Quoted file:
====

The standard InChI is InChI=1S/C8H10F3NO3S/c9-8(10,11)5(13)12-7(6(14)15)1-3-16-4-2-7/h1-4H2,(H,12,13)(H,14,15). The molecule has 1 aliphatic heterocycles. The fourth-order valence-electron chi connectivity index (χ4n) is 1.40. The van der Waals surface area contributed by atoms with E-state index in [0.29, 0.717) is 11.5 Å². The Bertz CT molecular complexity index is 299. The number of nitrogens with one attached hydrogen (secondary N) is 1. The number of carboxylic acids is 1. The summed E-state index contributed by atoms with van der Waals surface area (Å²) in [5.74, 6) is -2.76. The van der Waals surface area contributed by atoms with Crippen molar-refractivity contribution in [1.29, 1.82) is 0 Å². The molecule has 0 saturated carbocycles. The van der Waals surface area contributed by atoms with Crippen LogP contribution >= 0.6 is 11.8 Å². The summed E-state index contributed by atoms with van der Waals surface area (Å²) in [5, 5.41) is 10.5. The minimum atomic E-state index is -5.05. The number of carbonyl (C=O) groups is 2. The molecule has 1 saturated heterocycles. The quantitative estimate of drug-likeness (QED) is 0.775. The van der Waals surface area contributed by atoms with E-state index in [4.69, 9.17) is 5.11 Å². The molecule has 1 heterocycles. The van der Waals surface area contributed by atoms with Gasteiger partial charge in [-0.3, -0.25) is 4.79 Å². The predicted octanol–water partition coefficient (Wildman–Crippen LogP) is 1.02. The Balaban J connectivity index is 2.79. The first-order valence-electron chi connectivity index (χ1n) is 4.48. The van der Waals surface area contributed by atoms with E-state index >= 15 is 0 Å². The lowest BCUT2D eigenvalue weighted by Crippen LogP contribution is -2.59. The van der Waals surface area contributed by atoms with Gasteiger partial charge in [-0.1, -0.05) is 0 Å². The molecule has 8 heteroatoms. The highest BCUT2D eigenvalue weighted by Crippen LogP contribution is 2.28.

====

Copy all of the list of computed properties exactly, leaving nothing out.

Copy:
The standard InChI is InChI=1S/C8H10F3NO3S/c9-8(10,11)5(13)12-7(6(14)15)1-3-16-4-2-7/h1-4H2,(H,12,13)(H,14,15). The molecule has 1 aliphatic heterocycles. The fourth-order valence-electron chi connectivity index (χ4n) is 1.40. The van der Waals surface area contributed by atoms with E-state index in [0.29, 0.717) is 11.5 Å². The Bertz CT molecular complexity index is 299. The number of nitrogens with one attached hydrogen (secondary N) is 1. The number of carboxylic acids is 1. The summed E-state index contributed by atoms with van der Waals surface area (Å²) in [5.74, 6) is -2.76. The van der Waals surface area contributed by atoms with Crippen molar-refractivity contribution in [1.29, 1.82) is 0 Å². The molecule has 0 saturated carbocycles. The van der Waals surface area contributed by atoms with Crippen LogP contribution >= 0.6 is 11.8 Å². The summed E-state index contributed by atoms with van der Waals surface area (Å²) in [5, 5.41) is 10.5. The minimum atomic E-state index is -5.05. The number of carbonyl (C=O) groups is 2. The molecule has 1 saturated heterocycles. The quantitative estimate of drug-likeness (QED) is 0.775. The van der Waals surface area contributed by atoms with E-state index in [4.69, 9.17) is 5.11 Å². The molecule has 1 heterocycles. The van der Waals surface area contributed by atoms with Gasteiger partial charge in [-0.3, -0.25) is 4.79 Å². The predicted octanol–water partition coefficient (Wildman–Crippen LogP) is 1.02. The Balaban J connectivity index is 2.79. The first-order valence-electron chi connectivity index (χ1n) is 4.48. The van der Waals surface area contributed by atoms with E-state index >= 15 is 0 Å². The lowest BCUT2D eigenvalue weighted by Crippen LogP contribution is -2.59. The van der Waals surface area contributed by atoms with Gasteiger partial charge in [-0.1, -0.05) is 0 Å². The molecule has 8 heteroatoms. The highest BCUT2D eigenvalue weighted by Crippen LogP contribution is 2.28.